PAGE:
I'm about to go on a long car ride, decide that opposed to starting a new audible book I want to continue the book I just started reading on my Kindle. I pull up Audible, get the book, have it automatically sent to my Windows Phone Audible app, and done, I’m ready to go.
Upon getting into the car, I plug a million wires from my phone into my car (sadly no Bluetooth audio), pull up Audible and I’m completely surprised to discover that the Audible book that downloaded started off exactly where I stopped reading.
I rarely have ‘favorite’ things (ask Jillian what my favorite anything is), but this is definitely a favorite thing. Something that complete changed a completely reasonable expectation. Would it have been horrible to have to fast forward through the audio book to get to where I had left off in the written book? Not at all. But the type of innovation that takes a reasonable user expectation, sets it aside and tells the user that they won’t be doing that anymore, that is the type of innovation that I find so exciting.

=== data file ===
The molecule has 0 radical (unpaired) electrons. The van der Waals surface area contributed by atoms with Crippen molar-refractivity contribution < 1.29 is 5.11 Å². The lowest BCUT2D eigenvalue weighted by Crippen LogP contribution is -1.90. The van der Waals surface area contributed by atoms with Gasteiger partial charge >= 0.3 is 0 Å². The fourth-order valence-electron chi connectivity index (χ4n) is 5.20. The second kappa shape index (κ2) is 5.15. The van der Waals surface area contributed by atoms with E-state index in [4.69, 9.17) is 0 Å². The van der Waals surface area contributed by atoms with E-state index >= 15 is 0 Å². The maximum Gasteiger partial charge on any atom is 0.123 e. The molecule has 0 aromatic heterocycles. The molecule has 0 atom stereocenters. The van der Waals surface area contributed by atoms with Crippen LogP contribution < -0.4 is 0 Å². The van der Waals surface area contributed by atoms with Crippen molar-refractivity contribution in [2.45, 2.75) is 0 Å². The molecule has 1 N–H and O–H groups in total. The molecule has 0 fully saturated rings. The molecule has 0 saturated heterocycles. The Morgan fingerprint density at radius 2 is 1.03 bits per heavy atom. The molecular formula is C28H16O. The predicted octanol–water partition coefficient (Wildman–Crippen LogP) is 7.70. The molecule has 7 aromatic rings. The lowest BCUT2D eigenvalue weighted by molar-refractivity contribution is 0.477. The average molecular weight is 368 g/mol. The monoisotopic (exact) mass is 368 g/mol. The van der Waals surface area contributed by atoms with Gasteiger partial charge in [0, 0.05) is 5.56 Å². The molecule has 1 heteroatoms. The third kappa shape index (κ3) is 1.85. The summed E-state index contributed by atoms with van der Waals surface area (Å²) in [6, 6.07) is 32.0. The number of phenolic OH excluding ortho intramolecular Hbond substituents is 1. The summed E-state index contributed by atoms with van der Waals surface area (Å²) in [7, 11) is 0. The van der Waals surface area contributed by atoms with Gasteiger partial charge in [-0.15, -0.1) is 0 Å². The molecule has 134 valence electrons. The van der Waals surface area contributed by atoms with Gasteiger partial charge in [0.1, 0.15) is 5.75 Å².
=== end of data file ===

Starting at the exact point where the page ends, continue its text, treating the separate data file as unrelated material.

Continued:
How do they do it? Best I can tell, they use their so called ‘Whispersync’ technology to communicate the Amazon reading location across devices (the Amazon reading location is a more granular piece of data stored throughout the book that is more useful than just 'page number'). This must mean that they somehow track the Amazon reading location even in audio books.
Way to go Amazon. Now if you would just put the same intentionality and care into how you treat your employees.